Annie Pootoogook (1969-2016) was the first Inuk artist credited for establishing Inuit art as contemporary and relevant. Throughout her career, some curators and journalists paid selective attention to one particular drawing that depicted intimate-partner violence (IPV). They frequently referred to it when circulating details about the artist’s life. Their fixation on personal events in Pootoogook’s life demonstrates the ongoing necessity to deepen our understanding regarding the pervasive nature of stereotypes and stereotypical thinking about young Indigenous women. This presentation interrogates curatorial and media attention paid to the artist and her work that reinforced IPV as an individual problem detached from the history of structural violence directed at Indigenous girls and young women in land now called Canada. Also, it argues that Pootoogook’s erotic drawings offer audiences a perspective that separates acts of violence directed at Indigenous girls and women from Inuit sexuality. At the same time, her erotic images contribute to a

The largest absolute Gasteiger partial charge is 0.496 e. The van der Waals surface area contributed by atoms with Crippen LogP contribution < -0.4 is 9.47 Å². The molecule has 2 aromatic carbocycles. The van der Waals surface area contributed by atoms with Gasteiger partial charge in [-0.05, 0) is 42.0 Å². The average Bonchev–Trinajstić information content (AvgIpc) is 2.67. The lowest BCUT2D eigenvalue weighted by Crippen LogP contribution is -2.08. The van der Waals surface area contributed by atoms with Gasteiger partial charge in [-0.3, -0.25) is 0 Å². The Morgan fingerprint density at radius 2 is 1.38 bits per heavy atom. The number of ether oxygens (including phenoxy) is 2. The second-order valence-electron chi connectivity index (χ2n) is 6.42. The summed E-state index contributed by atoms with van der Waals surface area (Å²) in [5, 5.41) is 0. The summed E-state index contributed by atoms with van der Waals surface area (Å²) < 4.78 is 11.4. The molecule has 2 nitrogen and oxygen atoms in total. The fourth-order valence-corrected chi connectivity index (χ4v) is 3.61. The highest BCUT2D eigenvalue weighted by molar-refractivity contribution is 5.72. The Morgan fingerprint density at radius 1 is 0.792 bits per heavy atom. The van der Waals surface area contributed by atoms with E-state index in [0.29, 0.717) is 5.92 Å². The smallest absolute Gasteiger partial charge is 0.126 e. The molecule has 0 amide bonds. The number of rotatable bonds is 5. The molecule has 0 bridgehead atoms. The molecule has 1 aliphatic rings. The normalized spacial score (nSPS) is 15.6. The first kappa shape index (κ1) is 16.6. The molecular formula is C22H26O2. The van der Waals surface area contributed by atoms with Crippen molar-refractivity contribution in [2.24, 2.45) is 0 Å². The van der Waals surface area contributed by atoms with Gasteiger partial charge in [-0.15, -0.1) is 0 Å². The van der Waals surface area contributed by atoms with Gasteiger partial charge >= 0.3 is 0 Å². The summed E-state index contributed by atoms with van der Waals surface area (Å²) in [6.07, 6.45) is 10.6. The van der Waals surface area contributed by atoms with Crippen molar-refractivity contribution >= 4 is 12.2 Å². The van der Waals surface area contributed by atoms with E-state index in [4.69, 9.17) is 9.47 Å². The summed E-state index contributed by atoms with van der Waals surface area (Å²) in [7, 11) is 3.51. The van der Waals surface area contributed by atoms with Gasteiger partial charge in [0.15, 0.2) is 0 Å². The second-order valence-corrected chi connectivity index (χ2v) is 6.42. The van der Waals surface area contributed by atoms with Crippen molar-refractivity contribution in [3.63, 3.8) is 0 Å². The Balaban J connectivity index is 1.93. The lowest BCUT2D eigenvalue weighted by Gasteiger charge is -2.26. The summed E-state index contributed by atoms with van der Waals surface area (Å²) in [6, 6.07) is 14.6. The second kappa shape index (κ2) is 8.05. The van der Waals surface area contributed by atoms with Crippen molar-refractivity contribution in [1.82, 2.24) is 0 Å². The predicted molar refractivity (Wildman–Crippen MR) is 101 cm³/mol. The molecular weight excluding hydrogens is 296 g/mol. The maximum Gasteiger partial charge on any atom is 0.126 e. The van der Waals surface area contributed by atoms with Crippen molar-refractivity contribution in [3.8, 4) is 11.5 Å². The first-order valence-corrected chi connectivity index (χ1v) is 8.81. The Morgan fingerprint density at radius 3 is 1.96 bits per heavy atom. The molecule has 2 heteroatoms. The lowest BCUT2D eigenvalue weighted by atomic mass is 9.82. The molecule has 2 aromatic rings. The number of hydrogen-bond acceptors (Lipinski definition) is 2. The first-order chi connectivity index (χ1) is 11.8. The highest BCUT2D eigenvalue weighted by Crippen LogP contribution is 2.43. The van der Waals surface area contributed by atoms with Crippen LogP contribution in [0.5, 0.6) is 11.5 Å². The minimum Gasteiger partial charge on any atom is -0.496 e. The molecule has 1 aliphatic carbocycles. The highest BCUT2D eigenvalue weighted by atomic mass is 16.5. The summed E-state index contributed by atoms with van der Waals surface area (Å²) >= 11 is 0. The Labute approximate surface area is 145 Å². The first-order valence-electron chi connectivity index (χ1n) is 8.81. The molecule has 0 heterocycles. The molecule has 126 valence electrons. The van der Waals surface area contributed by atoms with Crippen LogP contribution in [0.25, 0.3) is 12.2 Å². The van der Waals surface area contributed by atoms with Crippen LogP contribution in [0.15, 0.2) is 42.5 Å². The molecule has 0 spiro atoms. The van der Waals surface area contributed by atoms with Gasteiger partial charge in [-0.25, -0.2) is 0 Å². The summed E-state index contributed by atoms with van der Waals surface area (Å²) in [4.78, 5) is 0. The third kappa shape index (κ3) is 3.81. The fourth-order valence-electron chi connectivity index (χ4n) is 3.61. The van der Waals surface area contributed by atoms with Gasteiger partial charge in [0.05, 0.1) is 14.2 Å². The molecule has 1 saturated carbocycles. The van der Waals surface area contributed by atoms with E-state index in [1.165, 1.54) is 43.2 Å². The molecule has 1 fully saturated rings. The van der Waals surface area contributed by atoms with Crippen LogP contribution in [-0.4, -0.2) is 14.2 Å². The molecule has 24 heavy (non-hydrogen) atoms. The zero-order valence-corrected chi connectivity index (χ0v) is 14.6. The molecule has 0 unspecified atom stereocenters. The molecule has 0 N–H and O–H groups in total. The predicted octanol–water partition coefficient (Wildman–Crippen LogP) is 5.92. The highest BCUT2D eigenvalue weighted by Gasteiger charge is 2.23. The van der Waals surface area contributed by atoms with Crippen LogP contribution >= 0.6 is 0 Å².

pan-Indigenous discussion around Indigenous sexuality.